9. No employee was present in either room #6 (Fair Play Video) or #7 (Certs International) while the SLED agents were in those game rooms playing the machines.

10. After playing for a period of time, Agent Snow "cashed out" on the machine he had been playing (license 3938520), and received a $130.00 payout from an employee of the business.

11. The officers subsequently left Ric's, but returned soon thereafter, identified themselves as SLED agents and concluded an inspection of the premises.

12. At the time of inspection, the utility meters in Rooms 1,2,3,6 and 7 were inoperable.

13. No owner identification labels were attached to machines with licenses 32802031, 3924425, 3802027, 3802033, 3802028, 3802032, 3924427, 3924426, 3802034 and 3931536.

14. No "penalty sign" notices or stickers were on or near machines with licenses 3802031, 3924424, 3938520, 3938518, 3938519 and 3931536.

15. The SLED agents issued a Preliminary Findings Report for Video Gaming to the owner/Respondent on August 18, 1997, upon completion of the inspection.

16. The Report set forth alleged violations of S.C. Code Ann. § 12-21-2804(A) (Supp. 1997), 27 S.C. Code Ann. Regs. 117-190 (Supp. 1997), S.C. Code Ann. § 12-21-2748 (Supp. 1997), S.C. Code Ann. § 12-21-2802 (Supp. 1997) and S.C. Code Ann. § 12-21-2791 (Supp. 1997).

17. On October 28, 1997, DOR issued Respondent an administrative citation for the alleged violations.

18. On May 8, 1998, DOR issued a final determination upholding its October 28, 1997 citation against Respondents and Respondents filed a request for a contested case hearing on June 8, 1998.

CONCLUSIONS OF LAW

Based upon the above Findings of Fact, I conclude as a matter of law, the following:

  1. Pursuant to S.C. Code Ann. § 12-4-30(D) (Supp. 1997) and S.C. Code Ann. § 1-23-600

(Supp. 1997), the Administrative Law Judge Division has jurisdiction to hear and decide this matter.

2. The Video Game Machine Act, S.C. Code Ann. §§ 12-21-2770, et seq. (Supp. 1997)

became effective on July 1, 1993, to regulate the video game machines industry and to prevent large-scale casino-type gambling operations in the State of South Carolina. See Reyelt v. South Carolina Tax Comm'n, 6:93-1491-3 and 6:93-1493-3 (U.S. Dist. Ct., Greenville, S.C., Nov. 15, 1993); see also 1994 Op. S.C. Att'y Gen. 21.

3. Section 12-21-2804 (A) of the Video Game Machine Act prohibits a person from applying for, receiving, maintaining, or permitting to be used permits for the operation of more than five Class III machines at a single place or premises. Video poker machines authorized under S.C. Code § 12-21-2720(A)(3) (Supp. 1997) are termed Class III machines.





4. DOR regulations clarify the meaning of "single place or premises" for purposes of the

Video Games Machines Act:

In determining whether each entity is in fact a single place or premises, the Department of Revenue will consider the following factors:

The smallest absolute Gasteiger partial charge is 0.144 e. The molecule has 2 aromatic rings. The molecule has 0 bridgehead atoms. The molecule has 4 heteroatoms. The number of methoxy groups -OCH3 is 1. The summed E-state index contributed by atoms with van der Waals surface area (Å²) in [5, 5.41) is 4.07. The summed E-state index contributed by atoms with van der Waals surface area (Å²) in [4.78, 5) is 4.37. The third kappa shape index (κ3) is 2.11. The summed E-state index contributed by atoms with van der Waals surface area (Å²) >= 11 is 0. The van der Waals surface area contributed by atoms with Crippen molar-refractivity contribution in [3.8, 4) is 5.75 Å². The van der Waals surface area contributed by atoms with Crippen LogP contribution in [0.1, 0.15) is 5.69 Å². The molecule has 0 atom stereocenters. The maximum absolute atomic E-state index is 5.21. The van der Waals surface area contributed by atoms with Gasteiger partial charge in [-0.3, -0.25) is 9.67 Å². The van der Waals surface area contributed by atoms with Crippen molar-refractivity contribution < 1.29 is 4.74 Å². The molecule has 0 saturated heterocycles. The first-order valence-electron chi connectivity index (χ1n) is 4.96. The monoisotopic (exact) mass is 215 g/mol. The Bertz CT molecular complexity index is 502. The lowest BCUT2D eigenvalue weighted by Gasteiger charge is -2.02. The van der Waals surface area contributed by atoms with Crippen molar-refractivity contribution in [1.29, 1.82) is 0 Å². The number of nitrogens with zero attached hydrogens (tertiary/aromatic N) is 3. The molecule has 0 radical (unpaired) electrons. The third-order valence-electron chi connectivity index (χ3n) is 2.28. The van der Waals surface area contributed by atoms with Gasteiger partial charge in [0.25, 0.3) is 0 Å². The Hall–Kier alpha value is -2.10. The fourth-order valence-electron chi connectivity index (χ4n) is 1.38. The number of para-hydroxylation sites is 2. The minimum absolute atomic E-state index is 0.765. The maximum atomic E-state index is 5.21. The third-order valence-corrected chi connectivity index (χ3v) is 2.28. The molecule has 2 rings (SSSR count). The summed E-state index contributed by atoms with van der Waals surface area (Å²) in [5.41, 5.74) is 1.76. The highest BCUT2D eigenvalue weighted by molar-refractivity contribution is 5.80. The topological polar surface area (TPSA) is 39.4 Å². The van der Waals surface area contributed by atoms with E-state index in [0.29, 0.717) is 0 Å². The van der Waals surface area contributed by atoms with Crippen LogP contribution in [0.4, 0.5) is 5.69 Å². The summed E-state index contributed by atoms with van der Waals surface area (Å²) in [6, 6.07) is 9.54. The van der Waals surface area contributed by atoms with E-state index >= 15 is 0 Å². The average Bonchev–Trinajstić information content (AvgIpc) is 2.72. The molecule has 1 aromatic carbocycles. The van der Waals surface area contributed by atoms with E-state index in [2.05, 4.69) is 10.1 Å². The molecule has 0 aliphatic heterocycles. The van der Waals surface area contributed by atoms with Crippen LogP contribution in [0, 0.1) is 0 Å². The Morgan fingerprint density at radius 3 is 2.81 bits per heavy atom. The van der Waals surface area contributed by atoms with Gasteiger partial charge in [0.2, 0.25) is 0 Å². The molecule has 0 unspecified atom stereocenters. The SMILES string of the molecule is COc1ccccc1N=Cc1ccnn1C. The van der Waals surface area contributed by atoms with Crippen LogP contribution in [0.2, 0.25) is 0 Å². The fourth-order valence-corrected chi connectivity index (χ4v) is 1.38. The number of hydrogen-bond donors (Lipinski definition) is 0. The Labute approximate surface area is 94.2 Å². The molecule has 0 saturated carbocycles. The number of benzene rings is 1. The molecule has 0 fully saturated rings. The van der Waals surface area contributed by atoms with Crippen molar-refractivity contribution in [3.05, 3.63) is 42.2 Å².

(1) Does each entity or business have a separate electric utility meter?

(2) Does each entity or business have at least one separate employee on the premises during business hours?

(3) Does each entity or business have a separate local business license where required?

(4) Does each entity or business have a separate state sales tax license?

A positive answer to these four questions is required for each area to be considered a "single place or premise" for purposes of the Video Game Machines Act.

S.C. Code Regs. 117-190 (Supp. 1996).

5. Respondent Lester violated S.C. Code Ann. § 12-21-2804 by operating video machines in

a location failing to meet all requirements of the "single place or premises" criteria set forth in R. 117-190 by virtue of its failure to have an employee on the premises in room #6 (Fair Play Video) and room #7 (Certs International) while these rooms were open and in operation.

6. In addition, Lester violated S.C. Code Ann. § 12-21-2804 by operating video machines in a location failing to meet all requirements of the "single place or premises" criteria set forth in R. 117-190 by virtue of its failure to have separate utility meters in rooms #1 (Ric's Fair Play Video), and #7 (Certs International) while the rooms were open and in operation.

7. Quick Foods violated S.C. Code Ann. § 12-21-2804 by operating video machines in a location failing to meet all requirements of the "single place or premises" criteria set forth in R. 117-190 by virtue of its failure to have separate utility meters in rooms #2 (Hot Play), #3 (Victor's House), and #6 (Fair Play)

8. Under § 12-21-2804(A), a license on a video poker machine must be revoked by virtue of its misuse under the Act, regardless if the actual violator is the retail licensee, machine owner, or lessee. A monetary fine under § 12-21-2804(F), however, must be imposed only upon those persons directly involved in the management or operation of the location, in violation of § 12-21-2804(A).

9. Each individual person or entity found in violation of the statute is subject to the monetary penalty for each individual violation. S.C. Code Ann. § 12-21-2804(F) (Supp. 1996).

10. Section 12-21-2804(F) (Supp. 1997) provides that a person who violates § 12-21-2804(A)

is subject to a fine of up to $5,000.

11. Within statutory limits, the amount of a fine is a matter of trial-court discretion. State v. Sheppard, 54 S.C. 178, 32 S.E. 146 (1899). An administrative law judge, as fact finder, has the prerogative "to impose an appropriate penalty based on the facts presented." Walker v. South Carolina ABC Comm'n, 305 S.C. 209, 211, 407 S.E.2d 633, 634 (1991).

12. Under the circumstances of this case, a fine of $4,000 imposed upon Lester for violation of § 12-21-2804(A) is reasonable and appropriate.

13. Under the circumstances of this case, a fine of $1,000 imposed upon Quick Foods for violation of § 12-21-2804(A) is reasonable and appropriate.